Milton1 coordinates mitochondrial motility, form, and function with nutrient status in β cells
Dane M. Wolf,1,3 Kyle M. Trudeau,1 Mayuko Segawa,3 Amanda Hanson,1 Ilan Y. Benador,1,3 Shili Xu,3 Gilad Twig,1 Gulcin Pekkurnaz,2,4 Thomas L. Schwarz,2 Marc Liesa,3 and Orian S. Shirihai1,3*
1Department of Medicine, Obesity and Nutrition Section, Evans Biomedical Research Center, Boston University School of Medicine, 650 Albany Street, Boston, MA 02118, USA; 2The F.M. Kirby Neurobiology Center, Boston Children's Hospital and Department of Neurobiology, Harvard Medical School, Boston, MA 02115, USA; 3Department of Medicine, and Department of Molecular and Medical Pharmacology, David Geffen School of Medicine, University of California Los Angeles, CA 90095, USA; 4Section of Neurobiology, Division of Biological Sciences, University of California San Diego, La Jolla, CA 92093, USA
*Corresponding author: Department of Molecular and Medical Pharmacology, David Geffen School of Medicine, University of California, 650 Charles East Young Drive South, Room 33-131, Los Angeles, California 90095, USA. Tel: +1-617-230-8570; Fax: +1-617-638-7124; e-mail: OShirihai@mednet.ucla.edu.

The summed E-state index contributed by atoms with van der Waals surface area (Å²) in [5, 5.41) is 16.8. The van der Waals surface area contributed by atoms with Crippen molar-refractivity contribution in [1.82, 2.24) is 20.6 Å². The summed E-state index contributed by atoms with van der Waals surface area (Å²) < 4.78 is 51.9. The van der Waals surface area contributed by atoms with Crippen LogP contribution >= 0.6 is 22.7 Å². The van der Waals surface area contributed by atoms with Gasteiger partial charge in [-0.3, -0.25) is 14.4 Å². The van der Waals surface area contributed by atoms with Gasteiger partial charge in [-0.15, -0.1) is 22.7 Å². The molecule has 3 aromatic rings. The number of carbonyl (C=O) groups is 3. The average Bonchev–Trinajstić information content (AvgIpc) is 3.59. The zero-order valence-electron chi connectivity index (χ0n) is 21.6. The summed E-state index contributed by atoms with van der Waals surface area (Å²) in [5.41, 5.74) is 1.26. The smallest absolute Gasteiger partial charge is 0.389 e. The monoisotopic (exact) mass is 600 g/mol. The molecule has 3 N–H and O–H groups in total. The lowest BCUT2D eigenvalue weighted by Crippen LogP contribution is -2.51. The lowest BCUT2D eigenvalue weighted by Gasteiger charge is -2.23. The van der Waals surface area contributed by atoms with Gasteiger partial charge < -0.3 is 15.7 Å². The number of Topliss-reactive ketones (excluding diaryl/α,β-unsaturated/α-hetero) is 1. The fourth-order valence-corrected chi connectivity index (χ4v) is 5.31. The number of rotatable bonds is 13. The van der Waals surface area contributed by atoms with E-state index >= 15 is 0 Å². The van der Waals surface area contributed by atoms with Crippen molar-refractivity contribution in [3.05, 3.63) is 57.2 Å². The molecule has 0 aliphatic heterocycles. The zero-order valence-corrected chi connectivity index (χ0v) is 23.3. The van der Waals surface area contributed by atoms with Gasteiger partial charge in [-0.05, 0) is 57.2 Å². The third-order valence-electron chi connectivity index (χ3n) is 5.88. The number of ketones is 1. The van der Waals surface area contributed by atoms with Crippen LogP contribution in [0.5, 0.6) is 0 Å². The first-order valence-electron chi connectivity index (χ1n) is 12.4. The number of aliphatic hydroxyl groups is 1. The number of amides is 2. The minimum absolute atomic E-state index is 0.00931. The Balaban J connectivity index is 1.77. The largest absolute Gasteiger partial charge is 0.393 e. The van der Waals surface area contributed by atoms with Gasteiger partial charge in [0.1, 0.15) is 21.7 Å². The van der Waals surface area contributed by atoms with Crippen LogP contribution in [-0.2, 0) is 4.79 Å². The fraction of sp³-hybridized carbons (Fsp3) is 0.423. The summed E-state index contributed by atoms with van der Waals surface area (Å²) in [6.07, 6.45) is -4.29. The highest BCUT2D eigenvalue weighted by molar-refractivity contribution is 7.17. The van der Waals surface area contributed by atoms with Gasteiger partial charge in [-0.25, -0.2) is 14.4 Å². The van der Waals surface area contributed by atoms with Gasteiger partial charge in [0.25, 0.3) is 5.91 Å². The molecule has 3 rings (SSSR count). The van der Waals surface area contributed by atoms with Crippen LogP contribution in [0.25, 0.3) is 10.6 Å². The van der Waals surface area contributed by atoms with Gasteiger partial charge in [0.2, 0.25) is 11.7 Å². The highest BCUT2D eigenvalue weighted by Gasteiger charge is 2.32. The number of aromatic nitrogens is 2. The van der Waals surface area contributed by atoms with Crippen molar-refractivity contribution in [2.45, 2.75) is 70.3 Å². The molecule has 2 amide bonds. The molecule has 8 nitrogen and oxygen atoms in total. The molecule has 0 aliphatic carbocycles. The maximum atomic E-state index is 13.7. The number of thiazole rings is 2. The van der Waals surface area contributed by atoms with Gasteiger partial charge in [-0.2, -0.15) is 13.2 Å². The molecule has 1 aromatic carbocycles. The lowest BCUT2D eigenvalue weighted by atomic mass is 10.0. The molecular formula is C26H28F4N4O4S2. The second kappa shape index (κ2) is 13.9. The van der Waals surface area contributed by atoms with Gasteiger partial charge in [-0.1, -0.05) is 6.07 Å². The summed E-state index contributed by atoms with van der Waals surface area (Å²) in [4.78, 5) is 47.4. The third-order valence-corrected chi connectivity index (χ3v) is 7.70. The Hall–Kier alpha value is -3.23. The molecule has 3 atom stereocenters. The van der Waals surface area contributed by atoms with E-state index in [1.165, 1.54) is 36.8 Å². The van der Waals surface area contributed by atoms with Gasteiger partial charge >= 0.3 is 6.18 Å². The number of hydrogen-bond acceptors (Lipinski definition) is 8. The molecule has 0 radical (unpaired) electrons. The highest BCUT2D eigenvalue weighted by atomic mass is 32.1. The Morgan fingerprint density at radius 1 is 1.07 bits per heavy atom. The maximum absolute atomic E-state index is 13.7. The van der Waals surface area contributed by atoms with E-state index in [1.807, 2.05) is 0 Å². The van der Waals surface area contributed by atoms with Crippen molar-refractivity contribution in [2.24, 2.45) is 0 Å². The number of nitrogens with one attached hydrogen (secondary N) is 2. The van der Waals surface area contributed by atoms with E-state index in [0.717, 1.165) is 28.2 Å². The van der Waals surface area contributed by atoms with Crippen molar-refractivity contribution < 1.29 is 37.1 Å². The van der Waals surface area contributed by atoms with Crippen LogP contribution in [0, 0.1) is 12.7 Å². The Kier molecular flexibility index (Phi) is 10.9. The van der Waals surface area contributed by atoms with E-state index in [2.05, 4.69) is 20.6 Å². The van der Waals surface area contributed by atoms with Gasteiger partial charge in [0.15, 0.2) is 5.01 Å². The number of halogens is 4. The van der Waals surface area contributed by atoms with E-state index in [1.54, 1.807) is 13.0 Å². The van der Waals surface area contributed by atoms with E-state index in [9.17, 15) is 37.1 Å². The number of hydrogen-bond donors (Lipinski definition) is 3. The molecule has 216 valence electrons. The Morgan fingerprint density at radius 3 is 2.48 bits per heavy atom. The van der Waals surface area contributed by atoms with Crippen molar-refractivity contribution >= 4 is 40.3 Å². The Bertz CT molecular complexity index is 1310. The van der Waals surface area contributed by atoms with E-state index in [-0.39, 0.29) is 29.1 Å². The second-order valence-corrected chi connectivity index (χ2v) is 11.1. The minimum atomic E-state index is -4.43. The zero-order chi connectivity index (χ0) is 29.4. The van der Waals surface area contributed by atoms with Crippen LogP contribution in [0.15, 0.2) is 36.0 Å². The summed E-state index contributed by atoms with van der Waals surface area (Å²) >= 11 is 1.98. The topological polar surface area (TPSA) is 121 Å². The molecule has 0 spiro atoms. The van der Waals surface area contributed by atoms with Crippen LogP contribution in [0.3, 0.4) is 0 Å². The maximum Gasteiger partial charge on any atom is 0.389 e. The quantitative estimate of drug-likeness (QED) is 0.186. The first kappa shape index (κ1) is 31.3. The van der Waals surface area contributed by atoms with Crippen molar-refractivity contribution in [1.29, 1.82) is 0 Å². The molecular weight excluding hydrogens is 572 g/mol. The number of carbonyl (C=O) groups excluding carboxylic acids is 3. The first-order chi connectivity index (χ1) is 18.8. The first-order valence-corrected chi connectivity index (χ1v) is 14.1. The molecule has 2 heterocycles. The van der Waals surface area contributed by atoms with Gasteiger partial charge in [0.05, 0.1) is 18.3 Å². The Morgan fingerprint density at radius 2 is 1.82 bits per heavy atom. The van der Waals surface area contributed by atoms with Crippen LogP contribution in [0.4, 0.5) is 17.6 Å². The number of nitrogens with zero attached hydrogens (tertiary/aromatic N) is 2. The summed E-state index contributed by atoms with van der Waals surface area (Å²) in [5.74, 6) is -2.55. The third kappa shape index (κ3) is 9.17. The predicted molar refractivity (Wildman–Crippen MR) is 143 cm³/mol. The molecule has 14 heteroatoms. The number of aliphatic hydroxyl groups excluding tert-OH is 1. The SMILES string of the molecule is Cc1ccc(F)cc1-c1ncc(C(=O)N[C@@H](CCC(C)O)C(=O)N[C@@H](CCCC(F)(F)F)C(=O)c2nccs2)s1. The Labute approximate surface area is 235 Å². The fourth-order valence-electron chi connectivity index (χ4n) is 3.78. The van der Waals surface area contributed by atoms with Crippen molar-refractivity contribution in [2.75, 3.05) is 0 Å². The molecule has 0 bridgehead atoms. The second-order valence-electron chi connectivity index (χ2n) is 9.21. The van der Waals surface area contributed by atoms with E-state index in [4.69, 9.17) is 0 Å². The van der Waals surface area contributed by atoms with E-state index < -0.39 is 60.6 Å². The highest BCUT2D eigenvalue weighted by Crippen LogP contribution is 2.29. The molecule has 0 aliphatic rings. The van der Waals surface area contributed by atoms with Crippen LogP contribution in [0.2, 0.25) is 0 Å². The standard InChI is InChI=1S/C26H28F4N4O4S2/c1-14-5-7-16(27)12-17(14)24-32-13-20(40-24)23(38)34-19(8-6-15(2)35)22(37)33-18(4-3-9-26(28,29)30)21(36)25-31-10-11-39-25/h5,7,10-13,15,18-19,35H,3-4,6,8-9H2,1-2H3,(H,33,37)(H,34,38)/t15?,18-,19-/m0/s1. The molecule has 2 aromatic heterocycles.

Mitochondrial fission and fragmentation are required for β-cell response to nutrient stimuli and proper insulin secretion. The component of mitochondrial dynamics that senses nutrient exposure has not been identified. The interrelatedness of mitochondrial dynamics and motility suggested the possibility that the mitochondrial motor complex may serve as a relay mechanism between nutrient exposure and changes to mitochondrial architecture. We found that, simultaneous to the induction of fragmentation in response to physiological glucose stimulation, β-cell mitochondria decrease motility. O-GlcNAcylation of Milton1, a mitochondrial motor-complex adaptor protein, reversed a mitochondrial clustering phenotype induced by overexpression of Milton1. Remarkably, glucose-induced mitochondrial fragmentation via dephosphorylation of fission protein, Drp1, was also dependent on Milton1 O-GlcNAcylation. Finally, we show that Milton1 O-GlcNAcylation is required for glucose-stimulated respiration and insulin secretion. Overall, our results indicate that mitochondrial motility regulates the β-cell response to physiological nutrient stimulation and that Milton1 O-GlcNAcylation serves as a relay between nutrient exposure and changes in mitochondrial architecture.
Funding: NIH and NIDDK